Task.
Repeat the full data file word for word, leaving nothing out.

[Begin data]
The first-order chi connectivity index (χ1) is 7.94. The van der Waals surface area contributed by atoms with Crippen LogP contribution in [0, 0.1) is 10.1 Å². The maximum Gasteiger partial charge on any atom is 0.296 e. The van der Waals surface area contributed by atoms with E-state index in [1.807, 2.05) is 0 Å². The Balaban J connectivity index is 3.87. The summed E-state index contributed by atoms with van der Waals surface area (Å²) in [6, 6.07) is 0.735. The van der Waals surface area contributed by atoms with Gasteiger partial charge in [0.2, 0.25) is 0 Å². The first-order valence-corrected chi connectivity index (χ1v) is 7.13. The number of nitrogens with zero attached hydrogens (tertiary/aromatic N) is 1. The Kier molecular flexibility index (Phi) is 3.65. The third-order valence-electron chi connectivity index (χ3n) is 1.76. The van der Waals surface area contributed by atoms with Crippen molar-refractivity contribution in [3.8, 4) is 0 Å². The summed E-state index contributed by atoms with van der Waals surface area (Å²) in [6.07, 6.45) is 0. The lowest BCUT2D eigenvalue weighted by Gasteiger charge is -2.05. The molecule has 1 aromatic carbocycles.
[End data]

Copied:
The first-order chi connectivity index (χ1) is 7.94. The van der Waals surface area contributed by atoms with Crippen LogP contribution in [0, 0.1) is 10.1 Å². The maximum Gasteiger partial charge on any atom is 0.296 e. The van der Waals surface area contributed by atoms with E-state index in [1.807, 2.05) is 0 Å². The Balaban J connectivity index is 3.87. The summed E-state index contributed by atoms with van der Waals surface area (Å²) in [6, 6.07) is 0.735. The van der Waals surface area contributed by atoms with Gasteiger partial charge in [0.2, 0.25) is 0 Å². The first-order valence-corrected chi connectivity index (χ1v) is 7.13. The number of nitrogens with zero attached hydrogens (tertiary/aromatic N) is 1. The Kier molecular flexibility index (Phi) is 3.65. The third-order valence-electron chi connectivity index (χ3n) is 1.76. The van der Waals surface area contributed by atoms with Crippen molar-refractivity contribution in [3.8, 4) is 0 Å². The summed E-state index contributed by atoms with van der Waals surface area (Å²) in [6.07, 6.45) is 0. The lowest BCUT2D eigenvalue weighted by Gasteiger charge is -2.05. The molecule has 1 aromatic carbocycles.